Document 14410474

Comparative Literature Major: Learning Goals
Comparative literature explores literature beyond and across the boundaries of single nations,
language and cultures, often in conjunction with the historical, political and social realities that
lend life and variety to any art form. It represents a way of approaching literature, rather than a
specific body of knowledge about literature. Because comparative literature embraces all of
world literature in all periods of history, no one person could possibly embody the field. As a
result, the comparative approach is a highly dynamic, interdisciplinary and collaborative
endeavor, which is reflected in the diverse interests of our students and faculty.
The Comparative Literature Program’s core course, COML 100a, Comparing Literatures: Theory
and Practice, introduces students to the diversity of approaches possible within the field and
serves as a jumping-off point for students’ individualized exploration of literature from across
the globe, from a wide variety of perspectives. The course also focuses on developing the
research and writing skills specific to the comparative study of literature. The major also
emphasizes the study of literature and culture in languages other than English. Courses are taught
by distinguished faculty from across the humanities at Brandeis.
Comparative literature is inherently multicultural and dynamic. We are constantly shaping our
curriculum to fit the interests and needs of the changing student body and encourage student
input at all levels of program planning.
Knowledge: Students completing the major in comparative literature will:
understand aspects of literature that can or must be studied cross-culturally, such as:
genre; the movement of literary ideas across boundaries, including translation; diasporic
literatures; and literary movements that span multiple cultures, such as romanticism,
modernism and the avant-garde;
2. understand the major questions, concepts, theories and methodologies of comparative
literature as a discipline;
3. achieve solid proficiency in at least one language other than English, to the level needed
to work with original texts in at least two linguistically distinct literary traditions.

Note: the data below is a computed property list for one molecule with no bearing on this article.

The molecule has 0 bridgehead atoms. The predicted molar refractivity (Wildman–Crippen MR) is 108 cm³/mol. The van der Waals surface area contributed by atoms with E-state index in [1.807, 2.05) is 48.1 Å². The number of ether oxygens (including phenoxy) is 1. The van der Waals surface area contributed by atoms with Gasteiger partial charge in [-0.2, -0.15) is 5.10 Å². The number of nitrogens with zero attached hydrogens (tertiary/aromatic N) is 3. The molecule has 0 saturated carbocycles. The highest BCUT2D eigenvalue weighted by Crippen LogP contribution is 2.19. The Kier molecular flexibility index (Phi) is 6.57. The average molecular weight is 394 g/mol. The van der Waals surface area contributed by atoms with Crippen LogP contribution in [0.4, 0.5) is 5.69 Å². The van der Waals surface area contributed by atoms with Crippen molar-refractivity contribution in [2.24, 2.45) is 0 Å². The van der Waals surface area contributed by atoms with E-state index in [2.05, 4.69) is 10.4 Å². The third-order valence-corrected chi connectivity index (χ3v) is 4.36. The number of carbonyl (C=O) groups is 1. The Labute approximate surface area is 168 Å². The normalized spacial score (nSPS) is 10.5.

Core Skills: Comparative literature majors will develop the capacity to:
perform strong and revealing close analyses of literary texts;
employ the conceptual tools and insights of literary theoretical texts to read critically and
interpret texts drawn from various literary genres, literary criticism, historical materials,
and literary theory itself;
use various interpretive approaches, considering the benefits and limitations of different
use library resources to find relevant research materials;
construct a logical, well-supported argument about a comparative literary problem by
identifying and articulating a compelling and productive comparative question about
literature and synthesizing relevant critical literature;
present such comparative arguments in clear and engaging academic prose.
Social Justice: Cultural forms and ideas move across borders, now perhaps more than ever; the
comparative literature program emphasizes the importance of cultural literacy and sensitivity to
cultural difference both within individual societies and in the global context. The curriculum
provides graduates with knowledge and perspectives needed to appreciate and respect the
diversity of literary expression around the world, as well as the shared human urge toward
artistic expression in language, whether oral or written. Comparative literature majors will be
prepared to participate in multicultural and global conversations by asking questions, listening
closely and responding productively, in the collaborative spirit of the field.
Upon Graduating: A Brandeis student with a comparative literature major will be prepared to
use the knowledge and skills gained from the sustained comparative study of literatures and
cultures to pursue professional training and a range of careers that demand a global perspective
or a knowledge of and appreciation for diverse cultures, including those in academics,
government, non-governmental organizations and non-profits, and international business.
Prepared by David Powelstock, Chair, Comparative Literature Program
Submitted 15 December 2010
Revised 25 January 25, 2011